I think substantial re-writes would turn this into an excellent and fresh feeling story. Ditch the houses and come up with a different structure for the school that fits better with the conflicts you seem to be interested in. I think you would be much better off giving the academy more of a cultivation sect structure. That way students would be competing for resources and teachers rather than the poorly defined house rankings. This would also go a long way towards making the conflict between students make more sense. The life and death aspect of the threshing/winnowing needs to be brought more in line with the tree of life stuff. Given unlimited time and cultivation, even the weakest characters should become powerful with good teachers, it makes no sense to arbitrarily kill them. That would make more sense if their dungeon cores simply could not live without a dungeon to collect atropos without assistance from the academy, which has limited resources to invest.

I think with those changes the character personalities would fall more in line with the stakes you are setting up as well as grow more organically with the conflicts.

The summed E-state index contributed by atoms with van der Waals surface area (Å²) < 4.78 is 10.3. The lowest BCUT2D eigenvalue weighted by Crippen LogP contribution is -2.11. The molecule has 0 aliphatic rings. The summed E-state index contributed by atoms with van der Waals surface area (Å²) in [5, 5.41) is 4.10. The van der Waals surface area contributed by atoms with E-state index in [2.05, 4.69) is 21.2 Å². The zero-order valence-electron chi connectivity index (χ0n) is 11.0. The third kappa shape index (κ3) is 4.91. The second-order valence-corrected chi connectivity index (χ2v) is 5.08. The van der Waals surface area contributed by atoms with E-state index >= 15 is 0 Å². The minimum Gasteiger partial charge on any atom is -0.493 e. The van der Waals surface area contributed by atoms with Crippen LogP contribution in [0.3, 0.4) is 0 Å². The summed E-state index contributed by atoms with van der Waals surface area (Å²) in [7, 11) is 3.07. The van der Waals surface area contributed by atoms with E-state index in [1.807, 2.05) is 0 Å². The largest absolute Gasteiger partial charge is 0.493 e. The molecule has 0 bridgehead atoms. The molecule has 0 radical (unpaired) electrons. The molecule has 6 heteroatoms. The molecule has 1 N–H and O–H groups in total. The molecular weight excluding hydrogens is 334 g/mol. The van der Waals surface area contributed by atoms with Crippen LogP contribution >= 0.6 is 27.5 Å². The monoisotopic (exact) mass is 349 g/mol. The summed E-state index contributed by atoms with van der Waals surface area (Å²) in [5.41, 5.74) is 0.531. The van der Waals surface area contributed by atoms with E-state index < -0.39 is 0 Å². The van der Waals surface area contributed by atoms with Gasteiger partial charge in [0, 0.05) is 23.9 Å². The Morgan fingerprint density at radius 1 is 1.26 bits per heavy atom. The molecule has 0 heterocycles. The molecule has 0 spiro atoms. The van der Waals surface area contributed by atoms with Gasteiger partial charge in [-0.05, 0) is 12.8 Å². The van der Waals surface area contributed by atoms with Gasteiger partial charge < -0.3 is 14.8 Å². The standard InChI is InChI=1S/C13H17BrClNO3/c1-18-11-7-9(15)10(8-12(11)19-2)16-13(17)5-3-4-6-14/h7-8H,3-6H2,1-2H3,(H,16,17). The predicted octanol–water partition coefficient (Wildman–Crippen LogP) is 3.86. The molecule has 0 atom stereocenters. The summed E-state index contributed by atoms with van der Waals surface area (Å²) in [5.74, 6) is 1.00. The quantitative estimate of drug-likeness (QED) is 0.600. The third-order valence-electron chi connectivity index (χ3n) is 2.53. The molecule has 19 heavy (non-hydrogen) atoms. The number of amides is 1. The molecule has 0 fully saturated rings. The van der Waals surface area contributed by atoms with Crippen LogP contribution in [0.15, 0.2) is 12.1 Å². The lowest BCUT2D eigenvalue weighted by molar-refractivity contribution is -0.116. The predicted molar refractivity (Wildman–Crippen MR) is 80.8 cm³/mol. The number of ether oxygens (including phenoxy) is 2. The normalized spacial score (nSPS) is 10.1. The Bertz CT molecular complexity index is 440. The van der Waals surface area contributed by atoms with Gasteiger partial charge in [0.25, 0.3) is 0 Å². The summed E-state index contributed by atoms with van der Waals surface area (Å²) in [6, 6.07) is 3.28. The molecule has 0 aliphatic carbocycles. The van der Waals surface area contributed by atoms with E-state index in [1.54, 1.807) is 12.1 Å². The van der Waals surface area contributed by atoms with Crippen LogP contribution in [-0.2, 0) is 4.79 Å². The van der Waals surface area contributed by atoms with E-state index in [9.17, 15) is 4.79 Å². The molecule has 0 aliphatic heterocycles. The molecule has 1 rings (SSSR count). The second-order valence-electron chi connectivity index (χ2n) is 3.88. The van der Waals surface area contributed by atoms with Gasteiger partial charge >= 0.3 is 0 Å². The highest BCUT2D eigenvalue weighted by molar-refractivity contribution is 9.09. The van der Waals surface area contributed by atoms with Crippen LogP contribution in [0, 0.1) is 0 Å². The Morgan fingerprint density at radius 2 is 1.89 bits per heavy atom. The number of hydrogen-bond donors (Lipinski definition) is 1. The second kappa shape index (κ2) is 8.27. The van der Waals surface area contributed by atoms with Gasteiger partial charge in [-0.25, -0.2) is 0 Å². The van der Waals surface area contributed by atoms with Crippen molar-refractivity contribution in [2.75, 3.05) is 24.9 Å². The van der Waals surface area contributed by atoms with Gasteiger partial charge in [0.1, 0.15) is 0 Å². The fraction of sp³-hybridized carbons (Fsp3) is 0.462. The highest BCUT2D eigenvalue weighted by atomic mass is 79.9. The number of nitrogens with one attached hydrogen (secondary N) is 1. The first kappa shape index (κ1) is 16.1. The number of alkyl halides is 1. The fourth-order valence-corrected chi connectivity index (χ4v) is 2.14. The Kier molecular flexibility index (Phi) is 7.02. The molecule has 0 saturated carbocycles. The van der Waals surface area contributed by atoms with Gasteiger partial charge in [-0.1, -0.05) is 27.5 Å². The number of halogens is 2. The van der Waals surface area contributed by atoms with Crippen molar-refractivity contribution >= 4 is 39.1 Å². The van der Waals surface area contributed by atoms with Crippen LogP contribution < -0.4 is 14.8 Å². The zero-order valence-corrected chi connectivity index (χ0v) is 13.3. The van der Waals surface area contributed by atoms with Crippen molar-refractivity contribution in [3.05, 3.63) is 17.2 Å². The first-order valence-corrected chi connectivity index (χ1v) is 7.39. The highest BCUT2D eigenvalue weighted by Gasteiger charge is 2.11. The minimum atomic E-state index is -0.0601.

I really love the concept, it's well written, characters are distinct interesting and memorable. But it also feels like it's wasting my time. I know what's going to happen. We can see the writing on the wall. So why are you delaying it and banging on the same points over and over again? I read 19 chapters, and I feel like I could have gotten the same amount of information in a much less frustrating way in only 6-7 chapters. It's like the story doesn't know where it's going, so it's waffling and harping on the same points over and over. And then something new happens and it's awesome and exciting. And then it's back to waffling. Cut out the waffling, tighten up the writing, and this is a 5/5. But as it stands, this is currently like a giant chocolate chip cookie with barely any chocolate chips in it. Still good, but could be so much better.


All in all not bad, but could be so much better

Reviewed at: Chapter Thirty-Two

Solid writing and author and a nice story basis. Unique take on dungeon litrpgs that is well excecuted.

That being said, it feels like there MC's reactions are unrealistic as hell. They're a hardened war vet that acts nothing like one. Aside from being somewhat upset at the very beginning, they're fine with the fact that they were murdered out of nowhere, they engage in high school spats, and are giving out a bunch of 'you can do it if you just believe' speeches. Main issue with me is just the fact that everyone acts like a bunch of highschool kids, but are supposed to be a bunch of adults that have been ready all their lives to go to this presigious academy. The academy itself also feels like it's populated by teachers that are a bunch of near charicatures, basically just harry potter teachers with monster bodies.

All in all it isn't bad, but could be so much better.

Paul Sheenius

Cool Premisse, nicely written and good Flow. Slow paced.

Just way too much for me which doesnt make sense in this scenario.